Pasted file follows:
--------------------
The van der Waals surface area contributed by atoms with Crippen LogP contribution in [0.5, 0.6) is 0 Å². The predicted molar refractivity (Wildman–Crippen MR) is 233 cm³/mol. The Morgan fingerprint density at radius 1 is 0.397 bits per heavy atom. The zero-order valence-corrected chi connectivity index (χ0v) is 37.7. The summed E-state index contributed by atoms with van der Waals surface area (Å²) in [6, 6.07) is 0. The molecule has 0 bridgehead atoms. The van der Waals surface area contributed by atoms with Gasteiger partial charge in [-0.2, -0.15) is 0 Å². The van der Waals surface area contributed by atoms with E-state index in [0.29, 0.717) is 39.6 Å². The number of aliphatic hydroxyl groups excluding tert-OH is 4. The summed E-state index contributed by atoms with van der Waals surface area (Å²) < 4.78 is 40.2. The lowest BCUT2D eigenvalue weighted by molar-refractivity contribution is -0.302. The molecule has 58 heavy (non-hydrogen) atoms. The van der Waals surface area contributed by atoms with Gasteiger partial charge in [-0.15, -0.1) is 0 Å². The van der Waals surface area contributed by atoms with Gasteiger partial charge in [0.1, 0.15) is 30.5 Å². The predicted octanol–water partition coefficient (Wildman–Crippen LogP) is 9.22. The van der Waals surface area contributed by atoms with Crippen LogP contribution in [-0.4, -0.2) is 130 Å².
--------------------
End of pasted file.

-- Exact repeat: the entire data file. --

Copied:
The van der Waals surface area contributed by atoms with Crippen LogP contribution in [0.5, 0.6) is 0 Å². The predicted molar refractivity (Wildman–Crippen MR) is 233 cm³/mol. The Morgan fingerprint density at radius 1 is 0.397 bits per heavy atom. The zero-order valence-corrected chi connectivity index (χ0v) is 37.7. The summed E-state index contributed by atoms with van der Waals surface area (Å²) in [6, 6.07) is 0. The molecule has 0 bridgehead atoms. The van der Waals surface area contributed by atoms with Gasteiger partial charge in [-0.2, -0.15) is 0 Å². The van der Waals surface area contributed by atoms with E-state index in [0.29, 0.717) is 39.6 Å². The number of aliphatic hydroxyl groups excluding tert-OH is 4. The summed E-state index contributed by atoms with van der Waals surface area (Å²) < 4.78 is 40.2. The lowest BCUT2D eigenvalue weighted by molar-refractivity contribution is -0.302. The molecule has 58 heavy (non-hydrogen) atoms. The van der Waals surface area contributed by atoms with Gasteiger partial charge in [-0.15, -0.1) is 0 Å². The van der Waals surface area contributed by atoms with Gasteiger partial charge in [0.1, 0.15) is 30.5 Å². The predicted octanol–water partition coefficient (Wildman–Crippen LogP) is 9.22. The van der Waals surface area contributed by atoms with Crippen LogP contribution in [-0.4, -0.2) is 130 Å².